Mind your language
AF 1ER I wrote recently about the appallingness of the new liturgy (The Lord be with you'; 'Much obliged, I'm sure'), a priest from County Meath kindly wrote to me about preparations for a new Missal in English, expected to be out in five years or so. He enclosed the drafts of some changes to the cur- rent translation from the Latin, and also some original compositions in English. `I hope you enjoy them. I find them a substantial improvement,' he said.
Well, I don't know that I do, entirely. It is not just the inclusive language (`You formed man and woman% 'You offered humankind a covenant'), though that is annoying enough, because it draws attention to itself by its peculiari- ty. In a new invention, version 'A' of the solemn Eucharistic Prayer which includes the Consecration, there is even the introduction of an exclamation mark Mow wonderful the work of your hands!'), like some chatty postcard from an elderly aunt.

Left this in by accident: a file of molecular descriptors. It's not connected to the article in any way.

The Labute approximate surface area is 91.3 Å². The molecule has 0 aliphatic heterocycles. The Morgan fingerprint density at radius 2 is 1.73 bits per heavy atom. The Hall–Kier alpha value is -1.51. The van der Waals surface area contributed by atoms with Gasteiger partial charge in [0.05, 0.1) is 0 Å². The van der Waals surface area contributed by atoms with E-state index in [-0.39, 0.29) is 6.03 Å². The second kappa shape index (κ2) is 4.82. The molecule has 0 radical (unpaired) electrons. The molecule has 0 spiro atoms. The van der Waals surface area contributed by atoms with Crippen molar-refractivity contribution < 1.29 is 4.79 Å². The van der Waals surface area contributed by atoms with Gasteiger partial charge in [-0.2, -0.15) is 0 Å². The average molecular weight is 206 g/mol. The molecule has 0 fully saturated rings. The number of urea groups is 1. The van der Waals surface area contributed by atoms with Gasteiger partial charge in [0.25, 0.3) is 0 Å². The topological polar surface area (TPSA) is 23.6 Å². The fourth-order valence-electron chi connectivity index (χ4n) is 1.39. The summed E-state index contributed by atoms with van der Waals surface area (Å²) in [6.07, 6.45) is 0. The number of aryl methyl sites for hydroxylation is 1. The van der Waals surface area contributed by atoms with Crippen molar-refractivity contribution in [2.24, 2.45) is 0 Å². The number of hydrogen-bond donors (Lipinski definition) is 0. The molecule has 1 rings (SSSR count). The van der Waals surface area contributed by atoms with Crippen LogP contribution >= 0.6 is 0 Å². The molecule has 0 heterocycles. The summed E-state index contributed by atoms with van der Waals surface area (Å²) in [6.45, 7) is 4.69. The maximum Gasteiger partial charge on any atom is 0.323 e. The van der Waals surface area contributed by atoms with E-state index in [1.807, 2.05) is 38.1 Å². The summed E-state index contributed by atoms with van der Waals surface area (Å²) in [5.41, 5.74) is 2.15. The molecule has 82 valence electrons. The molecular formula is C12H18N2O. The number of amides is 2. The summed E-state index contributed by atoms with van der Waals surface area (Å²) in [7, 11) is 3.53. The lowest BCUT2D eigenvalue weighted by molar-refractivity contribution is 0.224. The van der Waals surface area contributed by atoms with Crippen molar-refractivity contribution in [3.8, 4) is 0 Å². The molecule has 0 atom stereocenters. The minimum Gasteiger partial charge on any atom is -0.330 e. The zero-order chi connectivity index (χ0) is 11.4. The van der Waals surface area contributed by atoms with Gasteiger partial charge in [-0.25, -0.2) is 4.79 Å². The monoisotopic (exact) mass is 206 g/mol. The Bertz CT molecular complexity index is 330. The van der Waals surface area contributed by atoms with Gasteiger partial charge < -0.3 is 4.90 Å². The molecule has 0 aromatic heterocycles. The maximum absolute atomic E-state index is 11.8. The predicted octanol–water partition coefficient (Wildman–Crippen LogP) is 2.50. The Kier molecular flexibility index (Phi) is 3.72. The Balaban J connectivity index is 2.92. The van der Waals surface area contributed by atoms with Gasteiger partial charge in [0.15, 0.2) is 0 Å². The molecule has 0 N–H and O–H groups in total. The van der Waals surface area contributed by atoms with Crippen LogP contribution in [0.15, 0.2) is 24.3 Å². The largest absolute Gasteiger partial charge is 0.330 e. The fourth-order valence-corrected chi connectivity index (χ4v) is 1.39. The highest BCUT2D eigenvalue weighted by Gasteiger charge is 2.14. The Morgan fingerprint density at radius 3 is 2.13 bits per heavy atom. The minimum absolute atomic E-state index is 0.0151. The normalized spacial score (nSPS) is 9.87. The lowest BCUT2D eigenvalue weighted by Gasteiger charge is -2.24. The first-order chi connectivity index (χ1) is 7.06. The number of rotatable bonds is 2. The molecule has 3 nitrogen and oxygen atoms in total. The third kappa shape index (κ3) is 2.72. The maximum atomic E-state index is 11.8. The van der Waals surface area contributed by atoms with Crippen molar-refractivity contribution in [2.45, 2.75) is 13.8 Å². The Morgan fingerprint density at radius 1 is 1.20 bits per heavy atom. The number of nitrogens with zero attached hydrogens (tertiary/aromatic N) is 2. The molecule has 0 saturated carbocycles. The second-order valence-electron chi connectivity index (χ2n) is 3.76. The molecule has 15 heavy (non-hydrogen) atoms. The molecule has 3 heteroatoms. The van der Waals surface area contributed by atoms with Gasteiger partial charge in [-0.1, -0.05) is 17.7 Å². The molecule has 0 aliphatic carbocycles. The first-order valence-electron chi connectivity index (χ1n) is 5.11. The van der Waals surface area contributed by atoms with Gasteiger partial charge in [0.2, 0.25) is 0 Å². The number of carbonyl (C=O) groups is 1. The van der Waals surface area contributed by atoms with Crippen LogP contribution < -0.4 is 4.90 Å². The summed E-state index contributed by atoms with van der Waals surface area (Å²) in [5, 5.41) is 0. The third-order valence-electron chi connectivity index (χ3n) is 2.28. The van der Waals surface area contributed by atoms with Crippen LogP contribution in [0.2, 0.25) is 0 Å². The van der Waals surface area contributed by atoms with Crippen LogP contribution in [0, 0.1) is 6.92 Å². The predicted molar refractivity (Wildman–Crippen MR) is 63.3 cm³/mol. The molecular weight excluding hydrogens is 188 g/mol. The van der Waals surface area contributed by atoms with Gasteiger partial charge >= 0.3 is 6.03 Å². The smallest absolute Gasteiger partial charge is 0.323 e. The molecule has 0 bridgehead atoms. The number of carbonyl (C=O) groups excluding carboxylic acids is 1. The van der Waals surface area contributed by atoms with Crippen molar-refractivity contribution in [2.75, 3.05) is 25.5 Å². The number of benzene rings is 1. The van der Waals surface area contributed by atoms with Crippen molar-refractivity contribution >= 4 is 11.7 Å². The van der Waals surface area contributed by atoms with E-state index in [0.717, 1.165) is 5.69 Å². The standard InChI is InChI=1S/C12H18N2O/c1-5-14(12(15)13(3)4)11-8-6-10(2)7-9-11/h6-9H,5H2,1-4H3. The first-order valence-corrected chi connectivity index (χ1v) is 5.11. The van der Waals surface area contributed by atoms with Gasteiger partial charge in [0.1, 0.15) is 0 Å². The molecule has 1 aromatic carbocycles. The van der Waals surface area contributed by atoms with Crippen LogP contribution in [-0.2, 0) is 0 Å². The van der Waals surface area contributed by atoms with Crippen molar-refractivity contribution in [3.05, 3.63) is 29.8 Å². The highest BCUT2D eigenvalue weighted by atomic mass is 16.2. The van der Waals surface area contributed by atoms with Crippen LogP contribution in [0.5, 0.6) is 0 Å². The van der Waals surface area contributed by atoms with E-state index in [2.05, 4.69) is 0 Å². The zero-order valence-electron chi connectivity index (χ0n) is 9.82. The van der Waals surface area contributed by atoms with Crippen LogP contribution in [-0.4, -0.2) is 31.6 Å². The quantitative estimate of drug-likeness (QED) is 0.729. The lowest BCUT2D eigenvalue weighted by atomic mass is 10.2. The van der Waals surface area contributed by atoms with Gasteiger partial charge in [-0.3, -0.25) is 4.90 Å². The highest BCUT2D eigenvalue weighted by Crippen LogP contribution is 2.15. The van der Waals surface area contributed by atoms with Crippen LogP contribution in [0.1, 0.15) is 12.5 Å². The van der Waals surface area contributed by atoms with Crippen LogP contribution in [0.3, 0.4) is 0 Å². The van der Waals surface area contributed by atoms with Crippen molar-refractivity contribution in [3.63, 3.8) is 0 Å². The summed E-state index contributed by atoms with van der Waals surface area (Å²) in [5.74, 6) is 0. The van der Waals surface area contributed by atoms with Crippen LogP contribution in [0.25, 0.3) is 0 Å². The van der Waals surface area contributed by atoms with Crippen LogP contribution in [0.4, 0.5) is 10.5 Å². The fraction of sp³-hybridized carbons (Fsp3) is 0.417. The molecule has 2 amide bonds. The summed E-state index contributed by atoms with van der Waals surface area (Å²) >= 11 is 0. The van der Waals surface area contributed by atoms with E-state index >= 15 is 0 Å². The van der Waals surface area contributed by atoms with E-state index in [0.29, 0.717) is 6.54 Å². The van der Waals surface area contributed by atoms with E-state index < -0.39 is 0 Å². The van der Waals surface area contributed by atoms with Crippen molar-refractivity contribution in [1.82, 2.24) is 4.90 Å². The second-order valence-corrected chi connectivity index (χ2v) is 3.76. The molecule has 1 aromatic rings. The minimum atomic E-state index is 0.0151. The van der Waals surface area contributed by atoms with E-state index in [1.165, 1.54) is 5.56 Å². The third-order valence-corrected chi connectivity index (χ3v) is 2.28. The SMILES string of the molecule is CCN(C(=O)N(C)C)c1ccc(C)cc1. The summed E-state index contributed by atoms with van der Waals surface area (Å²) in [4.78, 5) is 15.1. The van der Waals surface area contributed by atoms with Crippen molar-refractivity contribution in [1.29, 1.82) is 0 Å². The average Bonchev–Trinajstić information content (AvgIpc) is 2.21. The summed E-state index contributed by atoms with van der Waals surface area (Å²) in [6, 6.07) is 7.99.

But I think this is the worst bit: 'As a mother tenderly gathers her children, you embraced a people as your own and filled them with longing for a peace that would last and for a justice that would never fail.' There's everything there: feminism, liberation theology and cloth ears.
Jesus still makes an appearance in the new prayer, along with a personalised Death (With a love stronger than death, he opened wide his arms and sur- rendered his spirit'; 'Death could not bind him'; 'On the night he met with death' — this latter sounding like Mr Arafat 'meeting with' Mr Shamir).
Oh dear, it seems we can't win. If we complain they just change things for something worse. And part of the value of language in church comes from its familiarity. Perhaps they could just leave ill alone.